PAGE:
I have read about the
CREATE VIEW syntax of
MySQL, but never used it in practice.
Please show me some examples of its applications.
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A non-materialized view is effectively a macro - referencing a view means the query it contains is used in the view references place. IE:
...will return a resultset that matches what you'd get from using:
I mentioned non-materialized, but MySQL doesn't support materialized views. Other databases (Oracle, SQL Server calls them "indexed views", DB2) support materialized views, but that's not the question. From now on, I'll only talk about non-materialized views when I write about views.
Views are used for encapsulation/abstraction - unless the user has access, they can't see what the underlying query for a view is. This is good/bad depending on the situation - good if you're worried about giving out data model information; bad in most other cases. Using an ORDER BY in a view is bad because it takes resources to apply the order, which because of encapsulation/abstraction someone else might apply an order by to -- it's a waste of resources. Layering views (views built on views) is also another bad practice - you won't get an error until the view is run.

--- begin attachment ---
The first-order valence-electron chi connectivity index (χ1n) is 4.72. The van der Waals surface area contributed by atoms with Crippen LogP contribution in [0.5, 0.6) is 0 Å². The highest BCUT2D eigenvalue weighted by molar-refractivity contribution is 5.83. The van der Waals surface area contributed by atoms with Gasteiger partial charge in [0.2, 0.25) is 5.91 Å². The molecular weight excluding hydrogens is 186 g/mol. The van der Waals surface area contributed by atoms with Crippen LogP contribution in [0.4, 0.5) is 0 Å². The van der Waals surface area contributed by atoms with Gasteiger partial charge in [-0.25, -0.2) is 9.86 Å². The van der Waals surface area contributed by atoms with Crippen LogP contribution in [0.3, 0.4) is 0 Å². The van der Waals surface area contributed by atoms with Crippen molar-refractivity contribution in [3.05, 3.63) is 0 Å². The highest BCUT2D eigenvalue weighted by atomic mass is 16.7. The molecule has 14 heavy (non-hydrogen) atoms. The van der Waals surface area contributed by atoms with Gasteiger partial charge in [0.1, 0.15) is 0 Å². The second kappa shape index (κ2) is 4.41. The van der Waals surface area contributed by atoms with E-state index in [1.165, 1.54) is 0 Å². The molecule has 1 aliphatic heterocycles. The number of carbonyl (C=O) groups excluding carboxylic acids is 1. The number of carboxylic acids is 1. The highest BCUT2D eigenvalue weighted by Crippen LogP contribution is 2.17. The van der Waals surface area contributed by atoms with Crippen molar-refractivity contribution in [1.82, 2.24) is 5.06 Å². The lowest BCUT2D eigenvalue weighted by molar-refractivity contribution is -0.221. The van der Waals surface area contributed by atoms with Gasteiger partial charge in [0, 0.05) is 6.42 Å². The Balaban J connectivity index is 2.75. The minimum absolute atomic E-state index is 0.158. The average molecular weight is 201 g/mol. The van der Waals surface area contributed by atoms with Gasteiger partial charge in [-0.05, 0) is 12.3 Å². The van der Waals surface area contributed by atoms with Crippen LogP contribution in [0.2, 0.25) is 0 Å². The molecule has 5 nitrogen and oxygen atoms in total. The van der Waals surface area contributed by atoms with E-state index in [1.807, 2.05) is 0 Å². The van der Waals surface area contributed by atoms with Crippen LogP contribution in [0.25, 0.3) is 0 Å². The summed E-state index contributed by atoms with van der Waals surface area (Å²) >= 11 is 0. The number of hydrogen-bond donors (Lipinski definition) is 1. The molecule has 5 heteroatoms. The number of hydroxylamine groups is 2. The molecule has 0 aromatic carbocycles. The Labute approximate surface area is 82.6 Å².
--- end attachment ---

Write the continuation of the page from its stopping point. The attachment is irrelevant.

Views used to provide access to data without needing to grant access to the table, but they've evolved to support updating the underlying table. I prefer to grant access to the table for such situations.
Regardless of the RDBMS, a View is used to simplify or restrict access to underlying tables.
One example is changing the names of columns to make them easier to uderstand and consume by end users, and denormalising joins.
Another is preventing access to sensitive information (such as payroll): all permissions are removed from tables and controlled access provided through views.